A 2020 USITC survey of blueberry producers estimated that 15,000 production workers were employed for an average 560 hours to farm and harvest US blueberries. Average hourly earnings were $19 an hour in 2019 for farm and nonfarm processing workers combined. Harvest workers picked an average 36 pounds of blueberries an hour at an average piece rate of $0.52 a pound to earn $18.72 per hour.
Blueberry harvesters who were paid $0.52 a pound earned almost $19 an hour in 2019
|Item||Calendar Year||January to September|
|Reported production and related workers (PRWs) (number).--|
|Total reported PRWs||15,474||16,044||16,383||15,706||15,993||16,546||16,086|
|Total hours worked (1,000 hours)||8,424||8,987||9,832||8,358||8,067||8,094||7,504|
|Hours worked per PRW (hours)||544,||560||600||532||561||489||466|
|Wages paid ($1,000)||138,241||148,363||156,283||156,085||168,440||154,652||153,888|
|Hourly wages (dollars per hour)||$16,41||$16,51||$15.89||$18.67||$18.78||$19.22||$20.51|
|Productivity (pounds per hour)||29.8||32.2||28.3||33.1||35.8||34.3||33.3|
|Unit labor costs (dollars per pound)||$0.55||$0.51||$0.56||$0.56||$0.52||$0.56||$0.62|
USITC Table III-18 reported that direct labor costs were 30 percent of the average grower revenue of $1.70 a pound for both fresh and frozen blueberries. Total hand labor costs including payroll taxes and supervision were $0.75 to $1 a pound. Machine harvesting costs were $0.20 a pound.
The USITC reported that 80 percent of California’s blueberries were hand harvested, and that pack out rates were 80 to 86 percent. Most Florida blueberries are hand-picked, but half of Georgia blueberries are machine picked. Some Georgia growers plant varieties that ripen uniformly to facilitate the use of harvesting machines.
Workers harvesting blueberries
Blueberries used for processing are more amenable to machine harvesting, since the grower price is lower at $0.50 to $1 a pound and processors are less concerned about internal damage to berries that are processed or frozen soon after harvest. At least six firms produce harvesting machines that cost $200,000 to $300,000. Some growers hand harvest during the first pass through the field, when 50 to 60 percent of the crop is mature and grower prices are highest, and use machines for a second and final harvest.
H-2A, Unions, Ghosts. Many growers employ H-2A guest workers to hand pick blueberries. Washington’s Zirkle Fruit was certified in 2019 to employ 2,750 H-2A workers to harvest its 850 acres of blueberries for a piece rate of $0.50 a pound; all workers were guaranteed the $15.03 AEWR minimum wage. During the harvest, the WA Employment Security Department found the prevailing wage to be $0.75 a pound, and DOL required Zirkle to pay the higher piece rate.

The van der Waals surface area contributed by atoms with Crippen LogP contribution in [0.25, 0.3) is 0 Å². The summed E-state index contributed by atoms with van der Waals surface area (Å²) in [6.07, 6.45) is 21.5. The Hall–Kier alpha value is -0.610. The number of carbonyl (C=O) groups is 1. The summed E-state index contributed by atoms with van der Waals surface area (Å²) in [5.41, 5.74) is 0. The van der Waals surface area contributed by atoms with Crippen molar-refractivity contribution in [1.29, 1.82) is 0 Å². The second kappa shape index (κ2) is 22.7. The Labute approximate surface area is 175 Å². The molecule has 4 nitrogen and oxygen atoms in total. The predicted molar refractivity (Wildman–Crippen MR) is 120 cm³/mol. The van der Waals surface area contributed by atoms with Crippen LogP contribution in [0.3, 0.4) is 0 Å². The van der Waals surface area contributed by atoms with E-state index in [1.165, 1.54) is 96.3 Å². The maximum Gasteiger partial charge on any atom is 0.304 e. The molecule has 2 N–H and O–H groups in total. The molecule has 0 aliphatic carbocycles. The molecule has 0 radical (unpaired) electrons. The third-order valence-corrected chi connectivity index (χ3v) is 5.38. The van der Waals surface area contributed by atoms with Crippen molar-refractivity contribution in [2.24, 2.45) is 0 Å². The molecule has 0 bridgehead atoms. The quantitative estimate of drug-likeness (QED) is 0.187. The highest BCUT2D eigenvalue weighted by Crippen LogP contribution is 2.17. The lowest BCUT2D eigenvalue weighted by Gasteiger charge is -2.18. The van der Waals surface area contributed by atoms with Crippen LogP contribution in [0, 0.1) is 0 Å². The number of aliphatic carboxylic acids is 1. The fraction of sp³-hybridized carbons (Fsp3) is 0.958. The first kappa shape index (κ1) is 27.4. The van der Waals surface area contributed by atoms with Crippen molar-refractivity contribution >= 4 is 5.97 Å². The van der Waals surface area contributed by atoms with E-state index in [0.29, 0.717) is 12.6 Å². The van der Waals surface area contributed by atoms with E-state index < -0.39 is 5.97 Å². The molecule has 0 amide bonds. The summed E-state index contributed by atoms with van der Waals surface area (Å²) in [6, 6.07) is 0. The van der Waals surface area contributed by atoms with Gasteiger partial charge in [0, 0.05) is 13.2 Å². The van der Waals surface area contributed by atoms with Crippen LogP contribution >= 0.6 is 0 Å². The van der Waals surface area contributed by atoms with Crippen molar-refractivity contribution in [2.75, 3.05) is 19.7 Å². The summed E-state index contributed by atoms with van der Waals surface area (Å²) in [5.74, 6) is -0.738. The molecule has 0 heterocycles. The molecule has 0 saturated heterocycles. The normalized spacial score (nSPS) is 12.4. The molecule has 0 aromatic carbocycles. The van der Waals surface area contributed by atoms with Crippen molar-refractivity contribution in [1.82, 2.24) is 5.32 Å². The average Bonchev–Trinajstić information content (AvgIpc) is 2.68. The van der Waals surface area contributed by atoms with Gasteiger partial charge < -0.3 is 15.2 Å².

Zirkle sued, and a federal judge eventually ordered Zirkle to pay the extra $0.25 a pound after concluding that ESD’s prevailing wage rate survey finding was sound. Zirkle said that it would machine pick its blueberries if it had to pay $0.75 a pound for hand-picking.
Few berry workers are represented by unions, but workers at Klein Management (Gourmet Trading) in McFarland, California voted 347 to 68 for UFW representation in May 2016 after a brief strike. The mostly Oaxacan workers complained that Klein reduced the piece rate from $0.95 a pound at the beginning of the season when there were fewer berries to pick to $0.70 a pound as yields increased. The UFW-Klein contract offered $0.68 a pound for picking blueberries during the 2020 harvest, and the contract promised to renegotiate the piece rate before the 2021 harvest.
Other labor issues in blueberry farming involve child labor and ghost workers, cases of two workers employed under one social security number. Pan-American Berry Growers of Salem OR in 2012 had 280 pickers to harvest 165 acres of blueberries, and B&G Ditchen Farms of Silverton had 310 workers for 150 acres, an average of two workers per acre. FLCs supplied workers to both farms, and the workers were paid piece-rate wages.
DOL investigators found that some workers on these farms had very high piece rate earnings and assumed that the berries picked by two or more workers were credited to one worker. DOL found it implausible that workers would pick more than 68 pounds of blueberries an hour which, at piece rate of $0.50 a pound, would yield earnings of $34 an hour. DOL threatened to place a hot-goods hold on both farms’ berries so that they could not be shipped across state lines unless the growers agreed to pay $200,000 in back wages and $30,000 in civil money penalties for having child and ghost employees.